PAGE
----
Display box of "Headliners & Gum" packs, issued by John H. Dockman & Sons of Baltimore, Maryland, containing seventy gum packages, plus the original counter-display card. For many decades this rare set has been referred to by advanced collectors as "Star Player Candy." The origin of the set title and the name of the manufacturer have previously been unknown. This extraordinary find reveals that the manufacturer of this issue is John H. Dockman & Sons, the very same gum and candy manufacturer that produced caramel cards in the 1910 era. There are two very similarly designed Dockman sets that are commonly referred to as Star Player Candy (1928 and 1929). The 1928 set exclusively features ballplayers and are blank-backed (73 different players are known to date; several football players are also part of the series). The 1929 issue (the year of the offered box and packs) is identical in design to the 1928 issue but has a short biography on the reverse and the cards are numbered. While we see from this box that the 1929 set was actually entitled "Headliners and Gum" by Dockman, so many collectors know the set as "Star Player Candy" that this name will probably always be used to refer to the set. Our theory, however, is that the name "Star Player Candy" (which we first saw identified in pencil on the back of cards from this set by legendary collector Buck Barker in the early 1970s) did not come out of thin air, though it may have been modified slightly by accident over time. It is very possible (likely, we think) that the 1928 set, which included only baseball and football players, was actually entitled "Star Players & Gum" by Dockman's, as opposed to the title of 1929's "Headliners & Gum" series (which features various subjects including sports and aviation).
Each unopened pack (2.25 x 3.5 inches), which is actually a glassine envelope stapled shut along the top, contains a single card and approximately forty tiny gum balls. A total of seventy-two cards are offered here (seventy still housed in their original packages), representing eighteen different subjects. The hoard of unopened packs in this box originally included four with Babe Ruth, one Lou Gehrig, one Walter Johnson (uncatalogued), a golfer, and many aviation-related cards including Charles Lindbergh. We have separated out two of the four Babe Ruth packs, the one Lou Gehrig, and the one Walter Johnson pack, to offer as separate lots in this auction. All of the other packs, including two Babe Ruths, are included in this lot. One of the most interesting aspects regarding the cards in this box is that, aside from Babe Ruth and the Johnny Farrell (famous golfer, winner of the 1928 U.S. Open), all of the other cards relate to the field of aviation and picture either famous aviators or actual planes.
In presenting the inventory of the cards found in this box, we have listed the subjects exactly as they are identified on the front of the card. The number of cards for each subject (if more than one), is noted in parentheses: Babe Ruth (2), Charles Lindbergh (8), Miss Amelia Earhart's Plane, Johnny Farrell, Stinson Plane, The North Star (3), Com. Richard E. Byrd (11, two different cards, one pictures him with his helmet on, the other ten picture him in extreme close-up with no helmet on), The American Girl, Bellanca Monoplane "Rosemarie" (18), Army Flyers Hop Off (12), Lieut. Champion (2), Lieut. Williams and New Biplane (2), Pride of Detroit, Clarence Chamberlain (3), The Question Mark, The Los Angeles, "Woolaroc" In Flight, and Fokker Army Plane. Additionally, two loose cards are also present in the box: Fokker Army Plane and Com. Richard E. Byrd (extreme close-up, no helmet). One of the glassine envelopes housing a Ruth card has a split on the reverse, resulting in the loss of a few gum balls. The second Ruth card has a very small corner crease in the lower left. The cards do not appear to have been harmed by the loose balls of gum that easily rattle around in the packs. All the cards have literally been untouched and protected from all elements including light since 1929, though in many cases very mildly conforming to the gum with a gentle bend or ripple (probably no more so than when packed in 1929). We have no way to predict with certainty how these cards would grade if removed from the packs, but with few exceptions we would suspect they would grade Excellent or better, in many cases possibly much better. These packs look exactly as they did when originally packed by John H. Dockman & Sons in 1929.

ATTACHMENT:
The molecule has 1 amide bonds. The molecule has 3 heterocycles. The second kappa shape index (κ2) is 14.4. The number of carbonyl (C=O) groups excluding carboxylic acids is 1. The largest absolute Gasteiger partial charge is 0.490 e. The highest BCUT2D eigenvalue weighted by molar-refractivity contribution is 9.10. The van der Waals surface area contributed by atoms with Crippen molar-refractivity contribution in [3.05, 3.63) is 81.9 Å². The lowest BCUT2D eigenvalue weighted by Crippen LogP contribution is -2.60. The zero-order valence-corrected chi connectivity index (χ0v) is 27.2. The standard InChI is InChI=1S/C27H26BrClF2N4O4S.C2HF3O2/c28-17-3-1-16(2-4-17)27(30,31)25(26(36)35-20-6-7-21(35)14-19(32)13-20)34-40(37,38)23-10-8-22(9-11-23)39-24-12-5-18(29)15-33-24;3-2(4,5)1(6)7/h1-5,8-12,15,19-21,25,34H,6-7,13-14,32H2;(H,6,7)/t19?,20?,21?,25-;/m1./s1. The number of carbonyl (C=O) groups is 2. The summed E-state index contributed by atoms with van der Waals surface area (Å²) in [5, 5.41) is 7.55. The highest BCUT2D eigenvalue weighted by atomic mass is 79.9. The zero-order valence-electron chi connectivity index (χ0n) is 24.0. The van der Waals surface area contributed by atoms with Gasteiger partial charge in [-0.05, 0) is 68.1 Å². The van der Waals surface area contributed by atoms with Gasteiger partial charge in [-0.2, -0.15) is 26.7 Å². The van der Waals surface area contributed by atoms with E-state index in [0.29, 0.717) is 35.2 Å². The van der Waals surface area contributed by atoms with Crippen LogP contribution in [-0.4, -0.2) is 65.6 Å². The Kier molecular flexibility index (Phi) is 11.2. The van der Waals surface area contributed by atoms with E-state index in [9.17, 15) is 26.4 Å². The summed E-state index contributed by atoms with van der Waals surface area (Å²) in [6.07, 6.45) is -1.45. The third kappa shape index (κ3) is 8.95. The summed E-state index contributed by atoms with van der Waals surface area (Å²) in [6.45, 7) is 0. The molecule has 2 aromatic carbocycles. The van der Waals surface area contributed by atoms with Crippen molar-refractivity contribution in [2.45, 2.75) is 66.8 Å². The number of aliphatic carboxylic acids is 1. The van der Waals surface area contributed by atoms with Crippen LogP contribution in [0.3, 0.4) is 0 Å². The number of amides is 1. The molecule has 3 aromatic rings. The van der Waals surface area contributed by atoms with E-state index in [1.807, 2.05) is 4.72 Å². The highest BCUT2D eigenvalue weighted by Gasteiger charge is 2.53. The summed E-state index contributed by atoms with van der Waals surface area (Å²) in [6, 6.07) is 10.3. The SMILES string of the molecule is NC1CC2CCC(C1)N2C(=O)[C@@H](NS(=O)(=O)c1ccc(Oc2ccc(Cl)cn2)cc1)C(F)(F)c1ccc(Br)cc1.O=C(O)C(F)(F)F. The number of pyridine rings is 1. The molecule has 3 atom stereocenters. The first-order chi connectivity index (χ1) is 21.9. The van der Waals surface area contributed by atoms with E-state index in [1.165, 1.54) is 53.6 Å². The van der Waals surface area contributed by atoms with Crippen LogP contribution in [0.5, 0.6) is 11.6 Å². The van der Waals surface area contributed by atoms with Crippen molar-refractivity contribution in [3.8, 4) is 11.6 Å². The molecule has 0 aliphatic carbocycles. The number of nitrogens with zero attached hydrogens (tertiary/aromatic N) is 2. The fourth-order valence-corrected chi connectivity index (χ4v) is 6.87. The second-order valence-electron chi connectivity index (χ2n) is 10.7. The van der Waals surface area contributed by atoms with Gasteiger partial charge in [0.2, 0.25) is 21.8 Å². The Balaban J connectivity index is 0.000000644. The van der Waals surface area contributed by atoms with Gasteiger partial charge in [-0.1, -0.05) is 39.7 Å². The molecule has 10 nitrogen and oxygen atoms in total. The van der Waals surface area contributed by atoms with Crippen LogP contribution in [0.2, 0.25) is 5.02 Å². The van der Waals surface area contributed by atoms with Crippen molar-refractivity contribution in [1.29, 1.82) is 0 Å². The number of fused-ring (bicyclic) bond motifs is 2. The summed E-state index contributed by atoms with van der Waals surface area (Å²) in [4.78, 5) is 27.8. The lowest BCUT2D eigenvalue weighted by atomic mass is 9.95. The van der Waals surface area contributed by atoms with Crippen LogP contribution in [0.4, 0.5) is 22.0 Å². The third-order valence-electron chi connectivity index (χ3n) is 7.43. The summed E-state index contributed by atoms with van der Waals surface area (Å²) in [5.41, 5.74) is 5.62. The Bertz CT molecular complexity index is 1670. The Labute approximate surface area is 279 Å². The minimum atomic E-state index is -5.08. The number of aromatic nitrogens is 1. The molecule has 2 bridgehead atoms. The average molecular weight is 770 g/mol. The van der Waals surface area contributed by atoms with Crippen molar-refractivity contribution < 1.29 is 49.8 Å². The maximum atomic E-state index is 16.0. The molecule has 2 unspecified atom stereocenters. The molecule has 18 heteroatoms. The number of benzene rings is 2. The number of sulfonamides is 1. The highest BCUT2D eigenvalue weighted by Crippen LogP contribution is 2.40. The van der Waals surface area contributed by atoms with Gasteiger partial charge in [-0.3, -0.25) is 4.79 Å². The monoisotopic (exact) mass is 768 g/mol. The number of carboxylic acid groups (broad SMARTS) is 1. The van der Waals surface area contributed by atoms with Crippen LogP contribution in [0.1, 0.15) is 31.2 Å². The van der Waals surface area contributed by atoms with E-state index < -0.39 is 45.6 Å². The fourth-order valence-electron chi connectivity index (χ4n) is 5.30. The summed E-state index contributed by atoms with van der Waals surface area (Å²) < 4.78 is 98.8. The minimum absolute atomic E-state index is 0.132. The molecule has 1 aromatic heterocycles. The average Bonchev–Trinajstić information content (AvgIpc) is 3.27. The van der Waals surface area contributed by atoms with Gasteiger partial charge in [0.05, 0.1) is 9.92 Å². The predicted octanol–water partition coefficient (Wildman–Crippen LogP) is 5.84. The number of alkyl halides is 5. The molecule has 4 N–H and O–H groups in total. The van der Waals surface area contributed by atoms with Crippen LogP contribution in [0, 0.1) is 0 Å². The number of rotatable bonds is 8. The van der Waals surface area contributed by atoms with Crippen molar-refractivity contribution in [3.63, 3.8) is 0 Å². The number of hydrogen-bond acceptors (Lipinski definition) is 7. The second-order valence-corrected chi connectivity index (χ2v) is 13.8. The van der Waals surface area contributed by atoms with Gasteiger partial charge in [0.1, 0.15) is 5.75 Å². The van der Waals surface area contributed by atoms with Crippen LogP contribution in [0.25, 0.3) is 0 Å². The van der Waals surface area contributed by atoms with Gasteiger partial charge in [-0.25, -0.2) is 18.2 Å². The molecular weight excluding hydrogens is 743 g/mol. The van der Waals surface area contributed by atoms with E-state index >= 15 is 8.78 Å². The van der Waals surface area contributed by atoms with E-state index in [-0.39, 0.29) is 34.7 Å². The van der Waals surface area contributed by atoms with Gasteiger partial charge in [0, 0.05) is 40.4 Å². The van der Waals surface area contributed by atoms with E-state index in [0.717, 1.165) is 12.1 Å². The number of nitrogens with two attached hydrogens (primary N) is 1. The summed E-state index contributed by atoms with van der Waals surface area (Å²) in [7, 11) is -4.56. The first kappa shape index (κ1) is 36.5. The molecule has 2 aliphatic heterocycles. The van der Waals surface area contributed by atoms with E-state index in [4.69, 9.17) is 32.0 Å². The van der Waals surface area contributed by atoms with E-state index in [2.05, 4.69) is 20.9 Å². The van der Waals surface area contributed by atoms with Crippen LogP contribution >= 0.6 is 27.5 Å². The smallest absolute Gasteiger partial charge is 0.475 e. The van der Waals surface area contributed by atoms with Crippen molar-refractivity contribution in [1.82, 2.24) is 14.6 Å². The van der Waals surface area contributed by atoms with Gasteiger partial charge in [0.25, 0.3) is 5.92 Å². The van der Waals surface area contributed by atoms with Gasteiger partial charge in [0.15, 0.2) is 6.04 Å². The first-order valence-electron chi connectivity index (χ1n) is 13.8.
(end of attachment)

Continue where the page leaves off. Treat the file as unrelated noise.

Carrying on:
The counter-display box (8.5 x 8.5 x 3 inches) has numerous very serious imperfections (both to the top and the bottom), including tears, splits along the seams, and pieces missing, but still offers outstanding display value. Both the top and bottom have printing that identifies the set as issued by John H. Dockman & Sons. A paper label on a side flap of the extremely poor condition box top has the Dockman's logo which includes its address (32-34 E. Montgomery St., Baltimore, MD.). The "Headliner & Gum" header card also has serious imperfections (primarily tearing with paper loss in lower right) but still has great display value as well, in addition to great historical significance to the set. This box is one of the most remarkable highlights of the newly discovered extraordinary find of unopened circa 1930s gum-card packs and boxes presented in this auction. Total 70 unopened packs. Reserve $5,000. Estimate (open). SOLD FOR $15,275